Then some feel the tau protein that forms into garbage (in PSP/CBD) starts out doing so as defence mechanism (that is, it's good and not bad). Then there is the problem of being successful in mice. If everything that has been successful in mice translated to success in humans we would have many cures by now. These research studies are often very controlled, and quite unlike the many complex mechanisms making up neurological diseases in the human brain. Finally, other current research has shown in autopsy PSP that some areas of the brain had lots of tau garbage, and little neuron death, while others had very little tau garbage and lots of neuron death. Such researchers think there are more factors that cause the PSP status than the conventional thinking of being tau garbage alone.

    I was thinking of deleting all this because it sounds pessimistic, but someone may want to see how I approach such news as potential treatments for PSP.

    If anyone reads this and sees errors in my statements, I would really welcome their input.

    Let's trust this potential treatment does what it says in the clinical trials and we all see a light at the end of the tunnel particularly for those newly diagnosed with PSP and similar conditions.

    All the best!

  • Well, Strelley, you do sound a bit pessimistic. But that having been said, I am glad to have more input into the potential use of Nilotinib as I only knew that a much smaller dose was being used - not how MUCH smaller we were talking about. I hope our neurologist will not only actually reads the original article in Human Molecular Genetics but will actually call Dr. Moussa at Georgetown University where the clinical trials started.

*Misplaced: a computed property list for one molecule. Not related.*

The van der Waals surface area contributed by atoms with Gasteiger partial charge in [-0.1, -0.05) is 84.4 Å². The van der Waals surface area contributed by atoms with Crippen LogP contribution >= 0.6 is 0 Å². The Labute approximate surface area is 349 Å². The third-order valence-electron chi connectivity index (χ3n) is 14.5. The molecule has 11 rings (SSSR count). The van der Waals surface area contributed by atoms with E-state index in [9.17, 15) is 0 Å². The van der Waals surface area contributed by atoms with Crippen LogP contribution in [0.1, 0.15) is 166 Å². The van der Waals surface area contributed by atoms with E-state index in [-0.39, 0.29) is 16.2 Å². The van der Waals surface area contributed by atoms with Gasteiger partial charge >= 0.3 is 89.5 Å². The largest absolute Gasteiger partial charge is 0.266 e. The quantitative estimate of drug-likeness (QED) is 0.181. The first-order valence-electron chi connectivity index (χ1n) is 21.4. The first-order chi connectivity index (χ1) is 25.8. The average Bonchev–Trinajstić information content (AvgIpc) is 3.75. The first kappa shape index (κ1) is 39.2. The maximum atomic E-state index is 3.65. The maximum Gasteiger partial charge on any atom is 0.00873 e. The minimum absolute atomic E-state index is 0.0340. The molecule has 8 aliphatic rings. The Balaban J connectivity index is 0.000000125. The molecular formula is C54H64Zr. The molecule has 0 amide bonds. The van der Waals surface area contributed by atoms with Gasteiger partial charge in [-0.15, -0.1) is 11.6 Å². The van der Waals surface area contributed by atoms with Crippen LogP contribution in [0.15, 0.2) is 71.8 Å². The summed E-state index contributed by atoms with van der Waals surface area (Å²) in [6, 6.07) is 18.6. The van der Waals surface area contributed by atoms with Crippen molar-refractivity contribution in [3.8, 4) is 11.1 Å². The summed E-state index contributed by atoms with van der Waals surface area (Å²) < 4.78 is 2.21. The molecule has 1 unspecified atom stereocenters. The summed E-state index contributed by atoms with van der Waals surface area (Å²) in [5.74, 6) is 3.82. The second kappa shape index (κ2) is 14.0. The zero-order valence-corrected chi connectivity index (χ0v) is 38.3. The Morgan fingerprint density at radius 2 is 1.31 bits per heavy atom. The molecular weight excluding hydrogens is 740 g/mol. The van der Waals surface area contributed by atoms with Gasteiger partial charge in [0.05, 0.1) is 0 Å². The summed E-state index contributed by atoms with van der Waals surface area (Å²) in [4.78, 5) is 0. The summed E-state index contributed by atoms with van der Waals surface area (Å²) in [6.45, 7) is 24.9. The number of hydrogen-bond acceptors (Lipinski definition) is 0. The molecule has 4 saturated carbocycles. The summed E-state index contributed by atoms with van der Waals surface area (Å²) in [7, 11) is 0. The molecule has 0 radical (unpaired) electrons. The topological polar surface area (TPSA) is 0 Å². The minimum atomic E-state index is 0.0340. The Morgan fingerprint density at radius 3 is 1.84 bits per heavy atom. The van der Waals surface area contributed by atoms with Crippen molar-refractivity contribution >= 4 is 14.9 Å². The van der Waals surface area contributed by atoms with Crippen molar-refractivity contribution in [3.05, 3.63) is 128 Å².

My expectations are very low anyway and expect if there were to be any improvement, it would only be in limb movement. My husband can, with some difficulty, raise a glass to his mouth and use a walker with assistance. That's it. He is under hospice care and I don't know how any use of a medication like this might impact that. But, as you can well imagine, we grasp at any little straw that comes along.

    By the way, what is "black box rating" and what are the "serious side effects" of Nilotinib?

    Don't stop using this sight to keep us all as informed as we can be. Your knowledge is invaluable to us! Thanks.


  • Hello again

    Sorry for sounding pessimistic. I think it results from my attempt to be realistic with the facts that have been presented. As I have already mentioned, I am not expert in these matters, but I do try and assess the "science" presented in such research, and search for the cautions expressed by the researchers themselves.

    We do not have black box warnings in Oz, but they are used in the USA by the FDA as the sternest warning on medications that are still on the market. It is an alert to serious or life threatening risks. In the case of Nilotinib it can cause heart problems that may be fatal (plus other side effects like liver and pancreas problems plus bleeding on the brain). Having said that, its use in treatment of a certain type of leukemia had safety approval through clinical trials. As mentioned in my previous post, this medication will be used at a much lower dose in Parkinson's clinical trials.